Wonder Woman was born on Paradise Island, but her life as a comic book heroine has been hell.
Her unlikely origin story began with polygraph pioneer William Moulton Marston, a feminist theorist and psychologist with an apparent bondage fetish, who invented the Amazon warrior princess with the blue eyes and ample — ahem — ringlets of hair. And for eight decades since her creation, she has been wrestled into submission and tied up by one-too-many alterations, leaving her with a dearth of fans, despite the way she turns fanboys’ heads when she snaps a villain’s neck.
But Prospect Heights artist Cliff Chiang, has come to her rescue with a fresh reboot.
In this past Wednesday’s release of the “0” issue, Diana of Themyscira finally gets an origin story that is cogent and concise, has a bold 1960s Marvel art style, and presents a clear theme: when a coming-of-age hero is taken under the wing of Ares, she must decide if death is necessary for justice.
“It’s not a standard origin story where we show how she left Paradise Island, but it is about her character and a specific moment of how she grows into a hero,” Chiang said. “The ‘0’ issue deals with Wonder Woman’s childhood. We hint at it not being as rosy as one might think. She’s a princess in a culture that prizes skill and achievement, so she’s always had to prove herself worthy of the title.”
Chiang and writer Brian Azzarello’s work is a part of DC’s attempt to relaunch its entire line of comics, branding them “The New 52” and starting each character with a clean slate. This has given the duo the opportunity to craft a new narrative for the femme fighter, showing her slug it out with Apollo, wrestle with Poseiden’s tentacled minions, and nearly marry Hades.
“Our job for ‘The New 52’ was explicitly to reinterpret the classic Wonder Woman story in a way that would be accessible for new readers and exciting for long-time fans,” Chiang said. “We’ve made some people angry, but we’ve also gained a different audience that had never picked up a Wonder Woman comic before, and I think that speaks to the strength of what we’re doing.”
And in reintroducing the woman warrior to new audiences, Chiang didn’t feel as though he was tasked with redeeming the character — just doing what it took to get her right.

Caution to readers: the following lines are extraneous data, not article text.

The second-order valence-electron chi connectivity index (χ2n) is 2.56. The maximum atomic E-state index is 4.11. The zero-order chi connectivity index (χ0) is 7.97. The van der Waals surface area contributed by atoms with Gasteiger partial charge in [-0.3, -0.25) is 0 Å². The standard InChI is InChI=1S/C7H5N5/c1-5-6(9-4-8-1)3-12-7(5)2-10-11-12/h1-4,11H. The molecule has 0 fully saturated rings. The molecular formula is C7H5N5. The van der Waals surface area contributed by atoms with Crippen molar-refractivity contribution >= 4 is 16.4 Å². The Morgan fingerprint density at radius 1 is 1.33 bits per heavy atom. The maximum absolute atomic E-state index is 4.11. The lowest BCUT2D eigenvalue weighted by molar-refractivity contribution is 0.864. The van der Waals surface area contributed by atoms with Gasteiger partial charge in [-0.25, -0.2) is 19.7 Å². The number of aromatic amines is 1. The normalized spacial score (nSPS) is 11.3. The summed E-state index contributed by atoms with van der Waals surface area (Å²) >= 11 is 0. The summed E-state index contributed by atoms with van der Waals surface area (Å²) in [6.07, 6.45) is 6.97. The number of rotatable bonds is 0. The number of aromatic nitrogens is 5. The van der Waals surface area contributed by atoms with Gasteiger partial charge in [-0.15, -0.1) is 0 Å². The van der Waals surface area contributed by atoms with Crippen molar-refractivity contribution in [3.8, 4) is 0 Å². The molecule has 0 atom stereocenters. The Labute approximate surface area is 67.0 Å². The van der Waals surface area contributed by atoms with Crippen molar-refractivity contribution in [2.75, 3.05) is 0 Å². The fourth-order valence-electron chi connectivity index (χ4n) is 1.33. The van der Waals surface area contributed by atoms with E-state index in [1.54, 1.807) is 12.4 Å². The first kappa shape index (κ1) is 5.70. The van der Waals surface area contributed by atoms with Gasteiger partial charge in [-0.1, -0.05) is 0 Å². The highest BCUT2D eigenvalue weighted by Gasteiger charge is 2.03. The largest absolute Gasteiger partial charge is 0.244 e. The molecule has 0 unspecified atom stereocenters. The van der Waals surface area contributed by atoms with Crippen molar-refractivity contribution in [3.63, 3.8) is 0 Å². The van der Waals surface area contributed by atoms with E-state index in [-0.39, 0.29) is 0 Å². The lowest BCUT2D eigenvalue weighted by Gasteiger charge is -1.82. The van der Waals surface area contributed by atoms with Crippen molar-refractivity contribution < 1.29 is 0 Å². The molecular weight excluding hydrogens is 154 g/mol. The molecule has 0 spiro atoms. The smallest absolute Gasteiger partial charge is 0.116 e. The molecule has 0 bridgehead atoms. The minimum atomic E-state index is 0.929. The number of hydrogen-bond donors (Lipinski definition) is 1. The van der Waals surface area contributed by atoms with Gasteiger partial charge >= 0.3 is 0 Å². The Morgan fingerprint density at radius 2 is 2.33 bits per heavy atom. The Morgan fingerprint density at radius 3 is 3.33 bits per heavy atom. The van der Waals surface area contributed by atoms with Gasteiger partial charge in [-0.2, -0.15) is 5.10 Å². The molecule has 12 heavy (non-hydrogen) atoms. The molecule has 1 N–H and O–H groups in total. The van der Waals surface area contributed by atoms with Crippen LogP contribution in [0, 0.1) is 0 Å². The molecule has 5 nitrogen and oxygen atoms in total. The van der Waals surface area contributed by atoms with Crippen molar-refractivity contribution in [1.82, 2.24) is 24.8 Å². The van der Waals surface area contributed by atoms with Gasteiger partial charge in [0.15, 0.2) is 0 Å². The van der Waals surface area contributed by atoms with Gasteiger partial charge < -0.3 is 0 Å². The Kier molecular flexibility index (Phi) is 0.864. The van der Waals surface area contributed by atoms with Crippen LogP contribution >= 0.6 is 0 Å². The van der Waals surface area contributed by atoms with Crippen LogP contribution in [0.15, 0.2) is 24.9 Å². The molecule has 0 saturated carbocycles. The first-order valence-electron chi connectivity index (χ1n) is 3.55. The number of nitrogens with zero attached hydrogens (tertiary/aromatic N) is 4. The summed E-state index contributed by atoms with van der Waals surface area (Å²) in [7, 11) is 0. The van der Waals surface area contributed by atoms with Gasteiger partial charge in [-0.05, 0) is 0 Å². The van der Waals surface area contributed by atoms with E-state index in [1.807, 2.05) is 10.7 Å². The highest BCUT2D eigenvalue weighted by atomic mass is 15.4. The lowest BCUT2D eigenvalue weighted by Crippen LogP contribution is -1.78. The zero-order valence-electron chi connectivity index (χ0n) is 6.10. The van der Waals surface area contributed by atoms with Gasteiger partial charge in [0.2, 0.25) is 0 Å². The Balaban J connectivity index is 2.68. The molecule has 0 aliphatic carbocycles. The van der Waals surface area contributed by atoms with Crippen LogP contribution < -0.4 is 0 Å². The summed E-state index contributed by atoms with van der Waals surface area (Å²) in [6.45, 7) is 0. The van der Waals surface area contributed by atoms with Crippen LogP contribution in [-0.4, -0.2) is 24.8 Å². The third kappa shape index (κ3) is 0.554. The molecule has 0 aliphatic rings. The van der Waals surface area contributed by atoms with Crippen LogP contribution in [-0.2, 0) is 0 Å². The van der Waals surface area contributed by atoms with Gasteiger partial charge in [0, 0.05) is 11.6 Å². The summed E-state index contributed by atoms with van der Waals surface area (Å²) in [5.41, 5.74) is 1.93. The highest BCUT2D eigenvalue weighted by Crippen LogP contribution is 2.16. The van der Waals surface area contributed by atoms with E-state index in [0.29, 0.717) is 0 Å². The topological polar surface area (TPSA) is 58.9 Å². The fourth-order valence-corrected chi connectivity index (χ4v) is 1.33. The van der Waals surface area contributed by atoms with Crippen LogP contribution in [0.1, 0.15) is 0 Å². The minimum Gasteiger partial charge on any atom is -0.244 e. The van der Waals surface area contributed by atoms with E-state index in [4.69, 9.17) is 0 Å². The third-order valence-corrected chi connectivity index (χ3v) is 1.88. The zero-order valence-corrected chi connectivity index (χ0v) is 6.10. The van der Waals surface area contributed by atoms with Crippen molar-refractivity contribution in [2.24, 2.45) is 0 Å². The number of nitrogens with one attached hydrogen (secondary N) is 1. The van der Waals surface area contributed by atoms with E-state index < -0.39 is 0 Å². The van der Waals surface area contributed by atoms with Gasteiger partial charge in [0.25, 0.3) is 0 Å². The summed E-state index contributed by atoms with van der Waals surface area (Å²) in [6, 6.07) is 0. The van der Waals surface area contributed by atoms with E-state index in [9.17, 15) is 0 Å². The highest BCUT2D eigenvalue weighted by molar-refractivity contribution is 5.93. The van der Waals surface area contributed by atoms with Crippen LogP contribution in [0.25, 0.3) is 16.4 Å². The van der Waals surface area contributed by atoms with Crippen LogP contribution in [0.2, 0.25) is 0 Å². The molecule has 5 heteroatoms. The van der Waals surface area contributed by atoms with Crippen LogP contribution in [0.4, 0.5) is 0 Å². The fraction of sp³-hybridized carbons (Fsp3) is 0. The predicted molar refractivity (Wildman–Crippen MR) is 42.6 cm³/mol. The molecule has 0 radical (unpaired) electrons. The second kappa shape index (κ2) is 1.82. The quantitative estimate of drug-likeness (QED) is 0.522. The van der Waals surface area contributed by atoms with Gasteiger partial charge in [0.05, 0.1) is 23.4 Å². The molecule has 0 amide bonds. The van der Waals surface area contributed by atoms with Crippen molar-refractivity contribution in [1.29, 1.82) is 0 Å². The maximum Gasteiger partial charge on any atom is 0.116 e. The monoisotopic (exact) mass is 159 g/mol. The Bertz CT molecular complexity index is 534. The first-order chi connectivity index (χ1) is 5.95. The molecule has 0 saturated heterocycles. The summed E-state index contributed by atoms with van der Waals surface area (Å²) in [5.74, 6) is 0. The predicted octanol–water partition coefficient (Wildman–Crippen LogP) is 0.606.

“We’ve been given a fair amount of artistic license in interpreting the designs, and for me, it was about simplifying and streamlining, and making her feel distinct and believable as an Amazon warrior. Her height and build, her big Mediterranean hair, the cut of her shorts, those were all things I had to consider carefully. She couldn’t look like a runway model, or a swimsuit model. You have to believe this woman can take down a monster,” he said.
“Love it or hate it, people are talking about Wonder Woman, and that hasn’t happened for a while.”
“Wonder Woman” issue No. 0 is will be available Sept. 19, and can be found at Bergen Street Comics [470 Bergen St. between Flatbush and Fifth avenues in Park Slope, (718) 230–5600]; Desert Island [540 Metropolitan Ave. near Union Street in Williamsburg, (718) 388–5087]; Galaxy Comics [429 Fifth Ave. between Eighth and Ninth streets in Park Slope, (718) 499–3222, and 6823 Fifth Ave. near 68th Street in Bay Ridge, (718) 921–1236]; St. Mark’s Comics [148 Montague St. between Henry and Clinton streets in Brooklyn Heights, (718) 935–0911].
©2012 Community Newspaper Group
By submitting this comment, you agree to the following terms:
You agree that you, and not BrooklynDaily.com or its affiliates, are fully responsible for the content that you post. You agree not to post any abusive, obscene, vulgar, slanderous, hateful, threatening or sexually-oriented material or any material that may violate applicable law; doing so may lead to the removal of your post and to your being permanently banned from posting to the site. You grant to BrooklynDaily.com the royalty-free, irrevocable, perpetual and fully sublicensable license to use, reproduce, modify, adapt, publish, translate, create derivative works from, distribute, perform and display such content in whole or in part world-wide and to incorporate it in other works in any form, media or technology now known or later developed.